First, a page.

President Paul Kagame has told the University of Global Health Equity (UGHE) fifth cohort of graduates that the skills they acquired are now more relevant than ever.
Kagame challenged the graduates to use their skills to address the Covid-19 pandemic.
He made the remarks at a ceremony where graduates were awarded with the Masters in Science for Global Health Delivery (MGHD) - the institution's flagship programme - on Sunday, August 9.
The ceremony was held virtually, with invitations extended across the globe to families and friends of the graduates as well as friends and supporters of UGHE's mission.
Some 20 students from twelve countries graduated.
It was the fifth cohort the University has seen pass through its doors since it's opening in 2015, and the second to have experienced the state-of-the-art facilities in its 2019-inaugurated campus in Butaro, Burera District.
President Kagame told graduates who continued their studies and academic projects in the midst of the Covid-19 lockdown that their operation at UGHE enriched everyone. He assured them that Rwanda was them as they set out to implement what they had learned.
The 2020 graduation is the culmination of an intensive year of learning.
The ceremony was also attended by the Chancellor of UGHE and Co-founder and Chief Strategist of Partners in Health, Professor Paul Farmer, who congratulated the graduates and urged them to use their skills to repair the broken and inequitable health systems.
"Our students situate UGHE at the forefront of a collective struggle to advance health equity around the world," Prof. Farmer said.
Already, he added, our graduates are fulfilling the promise of UGHE in diverse parts of the world, and this community of scholar-activists grows every year.
Attending the event, alongside Prof. Farmer was Minister of Health, Dr Daniel Ngamije, the Minister of Education, Dr. Valentine Uwamariya, Governor of Northern Province, Jean Marie Vianney Gatabazi, and other dignitaries from Burera District.
"Covid-19 changes will not affect the quality of education at UGHE"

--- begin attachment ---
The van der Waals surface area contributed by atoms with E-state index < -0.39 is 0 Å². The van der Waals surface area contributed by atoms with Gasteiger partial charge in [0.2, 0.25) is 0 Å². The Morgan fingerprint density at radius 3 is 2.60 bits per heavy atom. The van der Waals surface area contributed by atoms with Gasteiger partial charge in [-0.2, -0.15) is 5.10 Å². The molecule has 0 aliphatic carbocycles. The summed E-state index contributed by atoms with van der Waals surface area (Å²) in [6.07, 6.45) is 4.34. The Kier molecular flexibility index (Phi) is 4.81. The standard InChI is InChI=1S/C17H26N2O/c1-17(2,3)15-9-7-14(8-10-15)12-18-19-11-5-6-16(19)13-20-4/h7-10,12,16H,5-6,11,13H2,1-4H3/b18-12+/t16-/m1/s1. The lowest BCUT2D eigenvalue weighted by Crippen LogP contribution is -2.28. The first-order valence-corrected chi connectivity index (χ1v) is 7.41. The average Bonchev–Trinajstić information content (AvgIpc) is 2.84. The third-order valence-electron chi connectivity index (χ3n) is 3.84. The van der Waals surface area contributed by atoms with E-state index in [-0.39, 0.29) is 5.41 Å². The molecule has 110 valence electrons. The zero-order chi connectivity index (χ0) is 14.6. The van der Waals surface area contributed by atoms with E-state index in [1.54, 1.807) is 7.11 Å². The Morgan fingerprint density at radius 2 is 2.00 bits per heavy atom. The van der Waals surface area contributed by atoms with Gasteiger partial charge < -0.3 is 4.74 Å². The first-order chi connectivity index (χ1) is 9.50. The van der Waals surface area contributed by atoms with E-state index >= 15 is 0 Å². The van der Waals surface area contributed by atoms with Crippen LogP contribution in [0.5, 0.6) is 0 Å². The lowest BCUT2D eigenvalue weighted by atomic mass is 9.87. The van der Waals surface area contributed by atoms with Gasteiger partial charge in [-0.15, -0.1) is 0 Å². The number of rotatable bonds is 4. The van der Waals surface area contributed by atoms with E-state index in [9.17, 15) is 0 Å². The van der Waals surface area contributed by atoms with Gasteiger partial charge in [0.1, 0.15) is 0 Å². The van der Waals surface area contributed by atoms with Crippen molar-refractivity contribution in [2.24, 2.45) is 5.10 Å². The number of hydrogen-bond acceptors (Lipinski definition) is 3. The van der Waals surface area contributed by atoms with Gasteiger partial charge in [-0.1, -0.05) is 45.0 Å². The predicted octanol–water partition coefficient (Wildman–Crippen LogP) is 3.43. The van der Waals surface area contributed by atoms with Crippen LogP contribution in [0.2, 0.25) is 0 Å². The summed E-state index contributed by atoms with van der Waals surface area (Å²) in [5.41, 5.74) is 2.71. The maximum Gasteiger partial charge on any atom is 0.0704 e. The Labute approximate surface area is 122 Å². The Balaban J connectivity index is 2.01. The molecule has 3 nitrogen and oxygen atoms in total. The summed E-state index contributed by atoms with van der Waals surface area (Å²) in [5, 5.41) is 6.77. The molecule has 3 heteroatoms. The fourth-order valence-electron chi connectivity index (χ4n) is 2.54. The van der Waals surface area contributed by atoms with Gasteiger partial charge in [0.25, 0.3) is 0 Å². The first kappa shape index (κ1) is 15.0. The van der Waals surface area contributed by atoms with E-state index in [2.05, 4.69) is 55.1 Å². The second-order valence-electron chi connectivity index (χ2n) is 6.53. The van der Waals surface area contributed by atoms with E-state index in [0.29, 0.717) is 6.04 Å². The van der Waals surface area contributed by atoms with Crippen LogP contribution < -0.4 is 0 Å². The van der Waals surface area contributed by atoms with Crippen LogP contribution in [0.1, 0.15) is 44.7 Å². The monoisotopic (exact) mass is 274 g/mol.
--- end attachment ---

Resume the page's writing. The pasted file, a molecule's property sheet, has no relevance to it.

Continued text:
Prof. Senait Fisseha, Board Member of UGHE and a globally-recognized leader in reproductive health and rights, told the media that the university has done some changes to adapt to the global pandemic but it will not affect, in any way, the world-class quality of education offered at UGHE.
Prof. Fisseha explained that the current Covid-19 pandemic has propelled the shift to virtual and online learning.
"For the new year, we are shifting a lot of the curriculum virtually but it does not mean that the quality will suffer," she said. "In fact, it is an unprecedented opportunity for innovation and to continue looking for ways to tackle this challenge."
Prof. Agnes Binagwaho, reiterated the point that UGHE graduates have learned from the pandemic and are equipped with the tools to both prepare for, and effectively respond to future outbreaks with a focus on equity.
"Over the last five months, our graduates were able to learn on the frontline a country's successful handling of such Covid-19, as well as how UGHE remained functional while preventing the spread of disease and protecting everyone's health in an inclusive manner. With such examples, they are ready to face future crises, and protect the communities they will serve," she said.
Contributing to the fight against Covid-19
MGHD alumni have been at the forefront of the Covid-19 response efforts in testing, tracing and training community health workers to disseminate key prevention messaging within their respective communities.
In an interview with The New Times, Dr Ngamije said that furthering the fight against the pandemic, Rwanda needs skilled workers to dispersedly work across the country.
Dr Ngamije congratulated the graduates and welcomed their contribution to the fight against Covid-19.